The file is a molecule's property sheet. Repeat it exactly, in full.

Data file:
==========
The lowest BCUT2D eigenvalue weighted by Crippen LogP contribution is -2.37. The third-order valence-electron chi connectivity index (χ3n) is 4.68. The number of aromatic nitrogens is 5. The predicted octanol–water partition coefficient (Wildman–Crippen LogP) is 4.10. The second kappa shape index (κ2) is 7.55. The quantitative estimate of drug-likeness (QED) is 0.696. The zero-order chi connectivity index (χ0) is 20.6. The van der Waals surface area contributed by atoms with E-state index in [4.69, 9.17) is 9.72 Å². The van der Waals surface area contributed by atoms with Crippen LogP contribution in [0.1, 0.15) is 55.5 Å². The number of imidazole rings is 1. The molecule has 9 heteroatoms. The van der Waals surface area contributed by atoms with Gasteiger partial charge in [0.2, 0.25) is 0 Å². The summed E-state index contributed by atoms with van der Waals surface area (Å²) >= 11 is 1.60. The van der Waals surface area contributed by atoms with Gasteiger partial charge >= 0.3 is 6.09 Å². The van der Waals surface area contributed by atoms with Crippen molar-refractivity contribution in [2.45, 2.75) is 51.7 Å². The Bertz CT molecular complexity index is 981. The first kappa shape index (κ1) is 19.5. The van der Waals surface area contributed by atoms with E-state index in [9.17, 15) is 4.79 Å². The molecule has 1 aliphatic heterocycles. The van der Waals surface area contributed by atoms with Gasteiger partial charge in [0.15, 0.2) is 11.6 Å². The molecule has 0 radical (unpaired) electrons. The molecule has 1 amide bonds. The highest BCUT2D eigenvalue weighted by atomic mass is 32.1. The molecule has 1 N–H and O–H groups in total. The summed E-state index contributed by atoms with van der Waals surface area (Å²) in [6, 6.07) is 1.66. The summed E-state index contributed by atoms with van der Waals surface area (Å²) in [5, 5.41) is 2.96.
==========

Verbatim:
The lowest BCUT2D eigenvalue weighted by Crippen LogP contribution is -2.37. The third-order valence-electron chi connectivity index (χ3n) is 4.68. The number of aromatic nitrogens is 5. The predicted octanol–water partition coefficient (Wildman–Crippen LogP) is 4.10. The second kappa shape index (κ2) is 7.55. The quantitative estimate of drug-likeness (QED) is 0.696. The zero-order chi connectivity index (χ0) is 20.6. The van der Waals surface area contributed by atoms with E-state index in [4.69, 9.17) is 9.72 Å². The van der Waals surface area contributed by atoms with Crippen LogP contribution in [0.1, 0.15) is 55.5 Å². The number of imidazole rings is 1. The molecule has 9 heteroatoms. The van der Waals surface area contributed by atoms with Gasteiger partial charge in [0.2, 0.25) is 0 Å². The summed E-state index contributed by atoms with van der Waals surface area (Å²) >= 11 is 1.60. The van der Waals surface area contributed by atoms with Gasteiger partial charge >= 0.3 is 6.09 Å². The van der Waals surface area contributed by atoms with Crippen molar-refractivity contribution in [2.45, 2.75) is 51.7 Å². The Bertz CT molecular complexity index is 981. The first kappa shape index (κ1) is 19.5. The van der Waals surface area contributed by atoms with E-state index in [9.17, 15) is 4.79 Å². The molecule has 1 aliphatic heterocycles. The van der Waals surface area contributed by atoms with Gasteiger partial charge in [0.15, 0.2) is 11.6 Å². The molecule has 0 radical (unpaired) electrons. The molecule has 1 amide bonds. The highest BCUT2D eigenvalue weighted by atomic mass is 32.1. The molecule has 1 N–H and O–H groups in total. The summed E-state index contributed by atoms with van der Waals surface area (Å²) in [6, 6.07) is 1.66. The summed E-state index contributed by atoms with van der Waals surface area (Å²) in [5, 5.41) is 2.96.